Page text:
Lead: In the 1700s the United States broke from England. No colony in history had done that before. This series examines America’s Revolution.

Intro: A Moment in Time with Dan Roberts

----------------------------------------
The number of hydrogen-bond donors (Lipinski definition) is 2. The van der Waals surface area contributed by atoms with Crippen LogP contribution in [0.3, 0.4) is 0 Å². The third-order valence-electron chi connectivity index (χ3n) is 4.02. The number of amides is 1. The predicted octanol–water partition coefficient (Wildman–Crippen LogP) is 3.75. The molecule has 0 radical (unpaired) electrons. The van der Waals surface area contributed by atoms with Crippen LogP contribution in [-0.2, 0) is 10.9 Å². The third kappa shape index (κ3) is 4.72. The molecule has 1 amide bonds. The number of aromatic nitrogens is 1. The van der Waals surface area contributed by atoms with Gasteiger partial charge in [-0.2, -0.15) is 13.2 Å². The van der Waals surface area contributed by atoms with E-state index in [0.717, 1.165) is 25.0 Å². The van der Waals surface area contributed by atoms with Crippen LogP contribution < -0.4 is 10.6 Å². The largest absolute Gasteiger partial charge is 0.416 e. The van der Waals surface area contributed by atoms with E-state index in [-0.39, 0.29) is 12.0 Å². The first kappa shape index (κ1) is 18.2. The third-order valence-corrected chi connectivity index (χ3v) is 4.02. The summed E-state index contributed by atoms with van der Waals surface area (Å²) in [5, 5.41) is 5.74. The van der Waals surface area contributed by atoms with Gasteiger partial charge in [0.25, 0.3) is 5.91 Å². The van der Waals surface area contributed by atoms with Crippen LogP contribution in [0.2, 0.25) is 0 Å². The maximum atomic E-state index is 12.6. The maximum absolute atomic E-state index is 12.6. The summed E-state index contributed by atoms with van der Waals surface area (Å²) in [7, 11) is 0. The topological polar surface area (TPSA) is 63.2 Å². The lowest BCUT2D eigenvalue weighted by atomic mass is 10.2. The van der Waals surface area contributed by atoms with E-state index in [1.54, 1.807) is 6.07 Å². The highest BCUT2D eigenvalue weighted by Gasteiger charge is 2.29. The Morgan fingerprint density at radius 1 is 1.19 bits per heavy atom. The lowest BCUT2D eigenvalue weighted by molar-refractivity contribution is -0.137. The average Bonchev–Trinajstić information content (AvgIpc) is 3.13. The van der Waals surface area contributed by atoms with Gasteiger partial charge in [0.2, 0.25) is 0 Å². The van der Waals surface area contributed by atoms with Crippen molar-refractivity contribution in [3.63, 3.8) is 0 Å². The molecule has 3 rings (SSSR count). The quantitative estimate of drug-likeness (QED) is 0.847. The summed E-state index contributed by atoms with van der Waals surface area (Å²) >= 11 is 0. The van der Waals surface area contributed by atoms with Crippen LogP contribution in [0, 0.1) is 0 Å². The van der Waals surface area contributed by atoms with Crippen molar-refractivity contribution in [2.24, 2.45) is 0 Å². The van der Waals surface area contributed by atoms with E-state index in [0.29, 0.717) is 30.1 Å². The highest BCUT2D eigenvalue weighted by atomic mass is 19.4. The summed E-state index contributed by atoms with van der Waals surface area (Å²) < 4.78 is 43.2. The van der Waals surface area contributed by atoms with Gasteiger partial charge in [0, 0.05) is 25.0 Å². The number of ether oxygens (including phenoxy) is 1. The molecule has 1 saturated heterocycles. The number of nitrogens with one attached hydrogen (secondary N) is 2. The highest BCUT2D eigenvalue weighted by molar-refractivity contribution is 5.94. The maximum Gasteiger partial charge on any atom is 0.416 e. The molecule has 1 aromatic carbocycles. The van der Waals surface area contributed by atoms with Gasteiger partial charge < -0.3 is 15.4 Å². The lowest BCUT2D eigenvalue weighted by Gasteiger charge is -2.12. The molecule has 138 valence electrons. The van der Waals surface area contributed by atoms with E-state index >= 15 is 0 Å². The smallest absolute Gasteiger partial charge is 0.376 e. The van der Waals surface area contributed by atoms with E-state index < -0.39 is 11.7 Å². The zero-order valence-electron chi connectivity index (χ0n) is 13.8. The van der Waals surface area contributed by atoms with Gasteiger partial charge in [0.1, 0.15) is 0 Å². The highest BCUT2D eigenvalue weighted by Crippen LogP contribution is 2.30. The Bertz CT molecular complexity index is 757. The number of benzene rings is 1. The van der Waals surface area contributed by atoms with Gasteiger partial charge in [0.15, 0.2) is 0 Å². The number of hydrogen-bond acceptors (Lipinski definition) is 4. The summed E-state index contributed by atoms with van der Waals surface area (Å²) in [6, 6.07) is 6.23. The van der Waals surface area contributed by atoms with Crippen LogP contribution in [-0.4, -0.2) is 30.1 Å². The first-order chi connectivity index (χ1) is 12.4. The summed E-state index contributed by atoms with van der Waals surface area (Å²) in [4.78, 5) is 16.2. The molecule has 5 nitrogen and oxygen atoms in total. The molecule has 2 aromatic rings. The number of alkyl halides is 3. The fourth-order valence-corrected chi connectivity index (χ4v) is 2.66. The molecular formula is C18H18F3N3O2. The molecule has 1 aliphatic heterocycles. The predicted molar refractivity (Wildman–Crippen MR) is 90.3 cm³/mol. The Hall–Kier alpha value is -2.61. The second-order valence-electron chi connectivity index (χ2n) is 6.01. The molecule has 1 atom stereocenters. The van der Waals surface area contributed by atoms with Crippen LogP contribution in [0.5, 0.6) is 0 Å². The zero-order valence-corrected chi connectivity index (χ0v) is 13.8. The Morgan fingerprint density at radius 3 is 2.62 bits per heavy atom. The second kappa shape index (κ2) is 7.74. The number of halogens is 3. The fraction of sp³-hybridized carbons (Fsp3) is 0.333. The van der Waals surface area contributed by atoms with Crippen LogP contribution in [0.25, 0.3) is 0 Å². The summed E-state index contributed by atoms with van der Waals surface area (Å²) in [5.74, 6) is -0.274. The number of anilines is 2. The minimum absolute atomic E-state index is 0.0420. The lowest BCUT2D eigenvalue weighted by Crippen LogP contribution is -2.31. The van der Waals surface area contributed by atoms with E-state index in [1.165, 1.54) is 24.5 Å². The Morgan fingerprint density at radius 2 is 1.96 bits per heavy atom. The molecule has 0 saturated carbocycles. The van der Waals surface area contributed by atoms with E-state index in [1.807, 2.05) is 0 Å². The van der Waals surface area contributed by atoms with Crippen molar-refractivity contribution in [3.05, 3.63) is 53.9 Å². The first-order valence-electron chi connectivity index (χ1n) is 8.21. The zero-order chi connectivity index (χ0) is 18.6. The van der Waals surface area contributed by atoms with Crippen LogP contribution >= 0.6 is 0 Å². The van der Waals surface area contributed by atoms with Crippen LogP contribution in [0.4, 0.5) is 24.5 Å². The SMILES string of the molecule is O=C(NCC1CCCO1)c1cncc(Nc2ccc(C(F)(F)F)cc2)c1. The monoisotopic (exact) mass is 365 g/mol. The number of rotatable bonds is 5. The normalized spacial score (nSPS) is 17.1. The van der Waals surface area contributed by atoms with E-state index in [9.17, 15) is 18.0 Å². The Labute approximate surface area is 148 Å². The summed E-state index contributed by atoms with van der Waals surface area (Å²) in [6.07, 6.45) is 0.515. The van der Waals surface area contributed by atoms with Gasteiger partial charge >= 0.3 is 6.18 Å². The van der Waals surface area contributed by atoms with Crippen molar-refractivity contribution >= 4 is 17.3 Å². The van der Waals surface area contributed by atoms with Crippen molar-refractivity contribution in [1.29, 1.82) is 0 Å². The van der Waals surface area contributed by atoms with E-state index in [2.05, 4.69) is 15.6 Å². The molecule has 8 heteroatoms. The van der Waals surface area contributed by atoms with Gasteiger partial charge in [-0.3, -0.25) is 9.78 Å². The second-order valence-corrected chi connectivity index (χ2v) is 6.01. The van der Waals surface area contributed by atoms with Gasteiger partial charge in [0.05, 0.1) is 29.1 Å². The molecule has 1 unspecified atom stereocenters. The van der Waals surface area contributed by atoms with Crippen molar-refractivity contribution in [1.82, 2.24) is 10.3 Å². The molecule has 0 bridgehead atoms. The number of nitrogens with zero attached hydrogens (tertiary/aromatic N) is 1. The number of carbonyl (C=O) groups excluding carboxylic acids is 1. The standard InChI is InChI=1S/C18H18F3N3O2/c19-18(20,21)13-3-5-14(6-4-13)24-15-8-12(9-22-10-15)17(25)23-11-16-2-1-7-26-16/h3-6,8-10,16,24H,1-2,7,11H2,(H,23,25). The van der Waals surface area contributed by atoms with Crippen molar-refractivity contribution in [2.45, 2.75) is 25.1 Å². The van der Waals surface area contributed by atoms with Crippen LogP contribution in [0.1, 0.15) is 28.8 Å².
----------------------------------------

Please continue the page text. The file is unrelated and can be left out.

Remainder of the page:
Content: As swiftly as could be imagined in an era of excruciatingly slow communication, the news began to spread, north to the rest of New England and south to the Carolinas, of the Concord Incursion and resulting running battle back along the road to Boston. Most of the dispatches were carried by horsemen who handed off the news to anxious communities who then sent the news on in stages to the middle and southern colonies. One read, “I request, for the good of Country, and the welfare of our lives and liberties, and fortunes, you will not lose a moment’s time.” Some of the accounts were wildly exaggerated, but in that apprehensive spring few who heard the news could conclude other than that a significant blow against colonial liberty had been struck. The fundamental reality: this meant war. Loyalists might long for a restoration of good relations, but most Americans could only echo the sentiments of Thomas Jefferson who saw the last “hope of reconciliation” slipping away and noted a “phrenzy of revenge” had seized the people who though craving more news from Boston, were determined to take action, to “strike back.”